How to price your product or services (psychological tricks to raise your rates)

I’ve been making a living online for almost a decade, but I still have trouble pricing my services and offers. I usually focus on making everything a good deal.

I include lots of bonuses and options to make the value seem incredible.

I also tend to price low.

This is probably a mistake.

I see book coaches or other people offering online courses on publishing that charge much more than I do. I dislike selling or convincing people to hire me or buy my stuff.

So I’m always interested in positioning and pricing – ways to convince people to spend more. 

Today I’m in Colombia and I had three realizations.

#1 People want the best

People searching for help online are rarely looking for the cheapest price. Sure, money is a factor, but mainly, they want someone who is going to get the job done right. They’ve probably been burned by cheaper offerings that promised much and delivered little. They’d rather spend more money with someone trusted who can really provide results.

Unfortunately, it’s difficult to gauge someone’s credibility and expertise online. Sure they have testimonials and a shiny website, but how do you know who’s really the best at what they do?

Pricing is one of the easiest value-anchors.

For example, my new course on book marketing will cost $349. It may seem like a good deal to some authors, but if they had to choose just one book marketing course, they may pick one that’s $997, just because the higher price makes them assume it’s better quality. Same thing for intangible services like coaching.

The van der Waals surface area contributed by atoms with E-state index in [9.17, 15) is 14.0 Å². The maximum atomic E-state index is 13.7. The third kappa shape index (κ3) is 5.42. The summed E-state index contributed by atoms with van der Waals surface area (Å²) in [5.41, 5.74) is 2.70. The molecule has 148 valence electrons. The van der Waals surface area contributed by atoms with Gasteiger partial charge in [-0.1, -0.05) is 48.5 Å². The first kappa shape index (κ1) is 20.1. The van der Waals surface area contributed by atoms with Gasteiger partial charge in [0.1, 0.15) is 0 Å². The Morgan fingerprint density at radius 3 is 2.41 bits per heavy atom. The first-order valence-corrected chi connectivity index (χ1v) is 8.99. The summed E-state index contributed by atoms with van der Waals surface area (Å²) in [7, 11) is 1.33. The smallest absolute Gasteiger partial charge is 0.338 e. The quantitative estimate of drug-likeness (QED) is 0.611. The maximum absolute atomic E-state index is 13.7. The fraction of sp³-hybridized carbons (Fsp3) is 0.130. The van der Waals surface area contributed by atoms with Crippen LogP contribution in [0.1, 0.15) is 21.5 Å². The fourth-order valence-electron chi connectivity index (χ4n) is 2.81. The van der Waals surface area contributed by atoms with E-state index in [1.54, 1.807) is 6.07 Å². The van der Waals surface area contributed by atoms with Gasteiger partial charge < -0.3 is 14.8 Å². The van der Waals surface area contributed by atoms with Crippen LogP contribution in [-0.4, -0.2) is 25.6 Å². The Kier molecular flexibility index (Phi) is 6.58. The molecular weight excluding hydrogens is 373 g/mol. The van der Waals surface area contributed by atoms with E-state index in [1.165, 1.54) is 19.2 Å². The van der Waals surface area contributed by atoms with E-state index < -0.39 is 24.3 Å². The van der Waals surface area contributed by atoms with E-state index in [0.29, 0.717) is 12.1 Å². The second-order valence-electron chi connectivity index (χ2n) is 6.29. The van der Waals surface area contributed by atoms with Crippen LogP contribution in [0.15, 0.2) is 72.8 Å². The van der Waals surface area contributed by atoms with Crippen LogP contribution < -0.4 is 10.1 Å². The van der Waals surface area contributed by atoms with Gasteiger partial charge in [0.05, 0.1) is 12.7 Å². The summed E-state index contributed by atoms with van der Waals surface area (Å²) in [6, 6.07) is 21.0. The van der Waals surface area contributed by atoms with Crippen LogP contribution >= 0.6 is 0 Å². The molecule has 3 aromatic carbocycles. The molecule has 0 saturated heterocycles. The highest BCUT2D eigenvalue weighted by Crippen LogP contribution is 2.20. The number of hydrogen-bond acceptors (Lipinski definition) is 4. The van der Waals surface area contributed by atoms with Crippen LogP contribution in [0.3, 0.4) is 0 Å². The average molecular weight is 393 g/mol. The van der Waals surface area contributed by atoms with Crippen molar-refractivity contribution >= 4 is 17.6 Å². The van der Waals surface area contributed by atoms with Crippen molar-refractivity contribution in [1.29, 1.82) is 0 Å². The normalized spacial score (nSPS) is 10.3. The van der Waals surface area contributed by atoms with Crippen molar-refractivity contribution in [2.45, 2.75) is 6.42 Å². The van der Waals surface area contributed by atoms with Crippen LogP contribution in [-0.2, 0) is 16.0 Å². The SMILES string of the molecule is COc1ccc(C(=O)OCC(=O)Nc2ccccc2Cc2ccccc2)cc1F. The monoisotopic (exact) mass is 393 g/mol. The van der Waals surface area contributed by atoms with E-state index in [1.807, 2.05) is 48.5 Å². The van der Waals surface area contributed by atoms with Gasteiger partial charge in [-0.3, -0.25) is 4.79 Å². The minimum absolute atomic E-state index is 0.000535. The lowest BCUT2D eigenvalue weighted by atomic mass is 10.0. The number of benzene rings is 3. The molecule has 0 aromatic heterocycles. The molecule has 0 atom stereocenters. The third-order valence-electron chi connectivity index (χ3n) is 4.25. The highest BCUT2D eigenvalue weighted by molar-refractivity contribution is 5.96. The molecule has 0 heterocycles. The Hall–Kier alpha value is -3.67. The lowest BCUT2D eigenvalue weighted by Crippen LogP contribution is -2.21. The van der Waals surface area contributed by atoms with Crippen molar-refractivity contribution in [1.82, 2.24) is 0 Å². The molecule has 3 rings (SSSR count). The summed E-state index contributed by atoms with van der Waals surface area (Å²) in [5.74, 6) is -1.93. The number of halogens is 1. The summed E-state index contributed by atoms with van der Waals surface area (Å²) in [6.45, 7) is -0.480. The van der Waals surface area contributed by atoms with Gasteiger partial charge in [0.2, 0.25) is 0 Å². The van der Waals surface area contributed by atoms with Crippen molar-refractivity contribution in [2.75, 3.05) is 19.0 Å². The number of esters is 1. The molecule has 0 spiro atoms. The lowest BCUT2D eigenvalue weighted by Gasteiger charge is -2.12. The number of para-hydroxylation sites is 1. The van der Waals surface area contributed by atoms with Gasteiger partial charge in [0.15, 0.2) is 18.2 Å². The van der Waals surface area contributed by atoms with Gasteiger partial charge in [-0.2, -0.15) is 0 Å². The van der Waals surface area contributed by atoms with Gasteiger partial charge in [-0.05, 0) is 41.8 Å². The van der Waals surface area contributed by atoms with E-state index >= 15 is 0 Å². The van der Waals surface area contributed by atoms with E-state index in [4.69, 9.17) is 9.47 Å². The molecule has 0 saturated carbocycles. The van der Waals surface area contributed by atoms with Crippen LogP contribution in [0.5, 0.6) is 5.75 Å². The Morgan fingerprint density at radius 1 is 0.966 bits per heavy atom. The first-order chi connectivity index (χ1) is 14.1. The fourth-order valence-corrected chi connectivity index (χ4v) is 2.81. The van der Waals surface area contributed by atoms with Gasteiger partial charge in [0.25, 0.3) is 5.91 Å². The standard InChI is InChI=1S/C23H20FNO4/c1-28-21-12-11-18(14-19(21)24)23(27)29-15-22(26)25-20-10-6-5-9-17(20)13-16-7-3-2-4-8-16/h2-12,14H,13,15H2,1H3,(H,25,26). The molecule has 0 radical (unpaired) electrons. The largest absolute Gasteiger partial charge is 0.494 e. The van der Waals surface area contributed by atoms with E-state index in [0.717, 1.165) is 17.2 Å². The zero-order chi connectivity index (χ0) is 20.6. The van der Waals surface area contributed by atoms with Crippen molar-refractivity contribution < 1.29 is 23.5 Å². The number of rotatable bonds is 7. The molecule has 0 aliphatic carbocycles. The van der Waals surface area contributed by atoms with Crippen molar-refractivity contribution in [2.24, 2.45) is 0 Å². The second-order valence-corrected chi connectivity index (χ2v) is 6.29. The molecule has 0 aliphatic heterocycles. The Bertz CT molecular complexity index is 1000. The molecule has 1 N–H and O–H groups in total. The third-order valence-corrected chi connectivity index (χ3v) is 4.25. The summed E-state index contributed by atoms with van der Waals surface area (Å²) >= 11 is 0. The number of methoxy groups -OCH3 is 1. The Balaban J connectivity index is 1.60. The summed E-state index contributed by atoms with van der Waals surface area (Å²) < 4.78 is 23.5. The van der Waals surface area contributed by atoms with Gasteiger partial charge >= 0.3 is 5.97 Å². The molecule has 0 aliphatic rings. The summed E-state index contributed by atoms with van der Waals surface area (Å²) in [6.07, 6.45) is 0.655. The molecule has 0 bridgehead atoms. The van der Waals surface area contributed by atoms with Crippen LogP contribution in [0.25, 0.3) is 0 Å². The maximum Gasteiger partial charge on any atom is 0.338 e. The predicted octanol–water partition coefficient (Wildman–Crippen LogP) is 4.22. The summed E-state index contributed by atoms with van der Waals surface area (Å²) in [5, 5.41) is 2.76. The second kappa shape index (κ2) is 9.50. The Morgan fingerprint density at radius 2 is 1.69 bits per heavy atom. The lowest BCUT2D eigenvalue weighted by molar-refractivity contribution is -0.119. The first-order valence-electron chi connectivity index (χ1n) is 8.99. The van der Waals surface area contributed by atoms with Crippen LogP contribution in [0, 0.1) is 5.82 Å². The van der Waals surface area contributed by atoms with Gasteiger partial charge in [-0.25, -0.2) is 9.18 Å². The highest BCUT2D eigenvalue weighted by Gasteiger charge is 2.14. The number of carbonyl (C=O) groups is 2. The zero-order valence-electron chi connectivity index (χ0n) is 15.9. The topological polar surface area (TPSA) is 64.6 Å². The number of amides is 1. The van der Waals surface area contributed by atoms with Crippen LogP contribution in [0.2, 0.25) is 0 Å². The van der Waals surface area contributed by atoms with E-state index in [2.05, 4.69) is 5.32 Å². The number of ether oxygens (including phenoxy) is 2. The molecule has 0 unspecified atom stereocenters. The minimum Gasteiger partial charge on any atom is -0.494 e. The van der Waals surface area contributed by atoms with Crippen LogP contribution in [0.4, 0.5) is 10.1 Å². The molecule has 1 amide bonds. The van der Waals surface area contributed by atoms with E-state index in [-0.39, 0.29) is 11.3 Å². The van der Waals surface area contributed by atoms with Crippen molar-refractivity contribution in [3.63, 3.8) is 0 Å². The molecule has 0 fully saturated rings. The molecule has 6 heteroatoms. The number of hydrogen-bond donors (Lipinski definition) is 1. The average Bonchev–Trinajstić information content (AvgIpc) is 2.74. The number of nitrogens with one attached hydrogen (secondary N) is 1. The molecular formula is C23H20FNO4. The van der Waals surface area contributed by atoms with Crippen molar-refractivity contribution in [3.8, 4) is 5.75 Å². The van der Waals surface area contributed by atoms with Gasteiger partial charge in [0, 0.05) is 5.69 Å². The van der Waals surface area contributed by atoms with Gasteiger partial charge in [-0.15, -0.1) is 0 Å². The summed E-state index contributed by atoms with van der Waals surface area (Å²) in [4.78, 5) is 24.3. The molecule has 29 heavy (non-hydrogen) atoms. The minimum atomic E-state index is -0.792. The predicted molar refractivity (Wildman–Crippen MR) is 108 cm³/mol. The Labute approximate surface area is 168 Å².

If you were serious about your business, would you rather hire a coach charging $349 for six months or a coach charging $997 for one hour? People don’t necessarily want lots of long-term hand-holding. They want quick, fast results. They want an expert who can simplify and shorten their developmental curve, so they can start making money now.

It’s too bad that people associate higher prices with quality, because the correlation is not always accurate. In my case, I’ve always tried to charge less so I can help people without making them spend too much. But that’s not working for me anymore. In the future, I’ll have much cheaper, DIY options, and much higher-priced options for personal consultation and feedback. I don’t want to be the cheapest in my field, I want to be the best in my field.

#2 Simple is better

I usually package tons of resources together in one epic package deal, and add bonuses and discounts. That comes across as desperate and salesy. Adding more value demonstrates lack of confidence in the main offering. People don’t want everything. They don’t want tons of bonuses. They want one, simple solution that will solve all their problems.

Think of the iPhone 7. Apple decided to ship with less features – no headphone jack. 

That demonstrates that they’re the best. They’re so good, they know people will buy their new product even if it’s missing crucial features that they want. I don’t need to pile on extra bonuses and make every sale a flash deal. Simply offering a service or product at full price, with no flash countdown deal, extra bonuses or deal can boost credibility (“if he can charge this much while giving so little, he must be really good.“)

Resist the urge to add on too many extras. Keep your core offer simple and basic, charge a high price, establish value and credibility with testimonials. 

#3 Add a dog or cat